The Use of Debt Conditionality to Support Fiscal Conditionality

Limits on debt accumulation can feature in the specification of fiscal conditionality, whether to directly monitor fiscal performance or as a targeted complement to other conditionality on the fiscal position.

Using Debt Conditionality to Monitor Fiscal Performance

Fiscal targets are usually a central component in a Fund-supported program, sufficiently critical to achieving program objectives that they warrant monitoring via the use of one or more performance criteria (PCs).

The specific formulation of fiscal PCs depends on several factors, including both program objectives and the quality and timeliness of the fiscal data generated from the budgetary accounts and from other available data sources (including financial sector accounts). Data available with long lags, or subject to substantial revisions as new information is acquired, are ill-suited to monitoring program performance, given both the timeliness in data reporting needed for the program review cycle and the risks of producing frequent misreporting.

Fiscal targets may be specified and measured using budget-generated data on expenditures and revenues, the so-called “above-the-line” approach. Fiscal performance may also be tracked using data on financing flows, the so-called “below-the line” approach—where the data in question is derived from sources other than budgetary data, such as the evolution of government borrowing from the banking system (available from the monetary survey) or data on bond issuances (potentially available from the debt management office.

The approach to specifying fiscal conditionality adopted by country teams should reflect an assessment as to the key fiscal variables that need to be monitored, coupled with a pragmatic assessment as to the quality, timeliness, and the adequacy of coverage of fiscal operations.1 In cases where country teams propose to change the specification of a performance criterion or indicative target from that used previously, the program documentation should explain the factors justifying this change.

Using Debt Conditionality as a Complement to Other Conditionality on the Fiscal Position

Where important public debt-creating activities are not adequately captured in the fiscal accounts, the use of targeted debt conditionality could be justified as a complement to “above-the-line” fiscal conditionality, if the scale of these operations poses a risk to program objectives. Examples of such activities include bank recapitalization, privatization, and the operations of noncommercial SOEs and other important agencies outside the budgetary framework. Debt limits can be used to complement fiscal conditionality in such circumstances, for example, by establishing a limit on the issuance of government guarantees to public enterprises, limiting the debt of specific SOEs or by limiting the scope of expenditures under bank recapitalization programs. As in the above case, the design of debt conditionality for this purpose will depend of the specific vulnerability that from the fiscal perspective is meant to be addressed.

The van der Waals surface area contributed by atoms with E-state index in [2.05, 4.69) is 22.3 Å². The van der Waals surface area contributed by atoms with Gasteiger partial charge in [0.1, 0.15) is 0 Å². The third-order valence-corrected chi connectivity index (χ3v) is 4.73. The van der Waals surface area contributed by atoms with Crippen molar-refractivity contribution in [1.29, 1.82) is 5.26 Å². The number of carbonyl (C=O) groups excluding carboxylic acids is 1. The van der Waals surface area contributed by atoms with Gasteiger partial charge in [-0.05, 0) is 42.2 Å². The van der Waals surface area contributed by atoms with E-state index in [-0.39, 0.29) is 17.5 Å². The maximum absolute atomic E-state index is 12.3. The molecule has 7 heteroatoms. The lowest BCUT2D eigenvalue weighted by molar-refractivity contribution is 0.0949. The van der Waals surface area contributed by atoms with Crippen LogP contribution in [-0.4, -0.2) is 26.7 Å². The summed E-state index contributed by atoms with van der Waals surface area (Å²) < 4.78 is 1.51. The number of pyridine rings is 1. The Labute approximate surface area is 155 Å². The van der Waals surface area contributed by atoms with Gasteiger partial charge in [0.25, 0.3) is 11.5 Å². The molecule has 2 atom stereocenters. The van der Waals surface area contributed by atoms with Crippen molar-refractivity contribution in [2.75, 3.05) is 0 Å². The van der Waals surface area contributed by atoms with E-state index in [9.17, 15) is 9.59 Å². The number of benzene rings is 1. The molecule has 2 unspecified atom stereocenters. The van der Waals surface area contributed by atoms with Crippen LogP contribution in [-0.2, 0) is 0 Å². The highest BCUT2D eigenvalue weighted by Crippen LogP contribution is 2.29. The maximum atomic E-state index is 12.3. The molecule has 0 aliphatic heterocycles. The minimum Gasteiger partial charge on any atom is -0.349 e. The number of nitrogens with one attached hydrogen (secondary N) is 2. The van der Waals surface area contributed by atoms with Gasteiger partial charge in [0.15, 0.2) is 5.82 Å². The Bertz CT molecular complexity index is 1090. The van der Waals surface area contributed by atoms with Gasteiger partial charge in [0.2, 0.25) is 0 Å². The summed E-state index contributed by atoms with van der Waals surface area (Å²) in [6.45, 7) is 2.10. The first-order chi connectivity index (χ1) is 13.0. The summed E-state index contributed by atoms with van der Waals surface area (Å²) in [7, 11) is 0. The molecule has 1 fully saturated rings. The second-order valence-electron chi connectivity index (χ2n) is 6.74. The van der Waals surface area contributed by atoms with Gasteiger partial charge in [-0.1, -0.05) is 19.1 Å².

1 For more information on assessing fiscal data adequacy, see IMF (2007), “Manual on Fiscal Transparency” and IMF (2001), “The Quality of Fiscal Data and Designing Fiscal Performance Criteria in Fund-Supported Programs”.

6. The methodological approach taken to analyzing debt vulnerabilities is dependent on the importance of official concessional finance as a source of public external financing. For countries where official external financing on concessional terms is a key source of public external financing, debt sustainability assessments are typically undertaken using the Low Income Country Debt Sustainability Framework (LIC-DSF), conducted jointly by World Bank and Fund staff. For all other countries, debt sustainability assessments are undertaken by Fund staff using the Market Access Country DSA (MAC DSA) tool, which yields a very different set of outputs to the LIC-DSF.

B. Specification and Coverage of Debt Conditionality

7. As noted in the Reform of the Policy on Public Debt Limits in Fund-Supported Programs, Section III.B, the specification of debt conditionality needs to appropriately reflect country circumstances. Relevant factors include the composition of public sector financing, the objectives of the program, the extent and type of debt vulnerabilities, the quality and timeliness of the financial information produced by the country’s public sector accounting system, and other macroeconomic circumstances of member countries. Depending on the circumstances, debt limits could be set on total public debt or on public external debt; be specified in nominal or present value terms; cover debt stocks or new flows.

8. As outlined in the Reform of the Policy on Public Debt Limits in Fund-Supported Programs, the appropriate form of debt conditionality differs between countries that normally rely on concessional external financing and those that do not.2 The term “normally rely on” is taken to mean countries for which concessional financing has long been, and continues to be, a key source of public external financing over time, if not every single year (Reform of the Policy on Public Debt Limits in Fund-Supported Programs, paragraph 10). For operational purposes, all countries for which staff has been using the LIC-DSF through end-2014 are considered as countries normally reliant on concessional external financing at that point in time.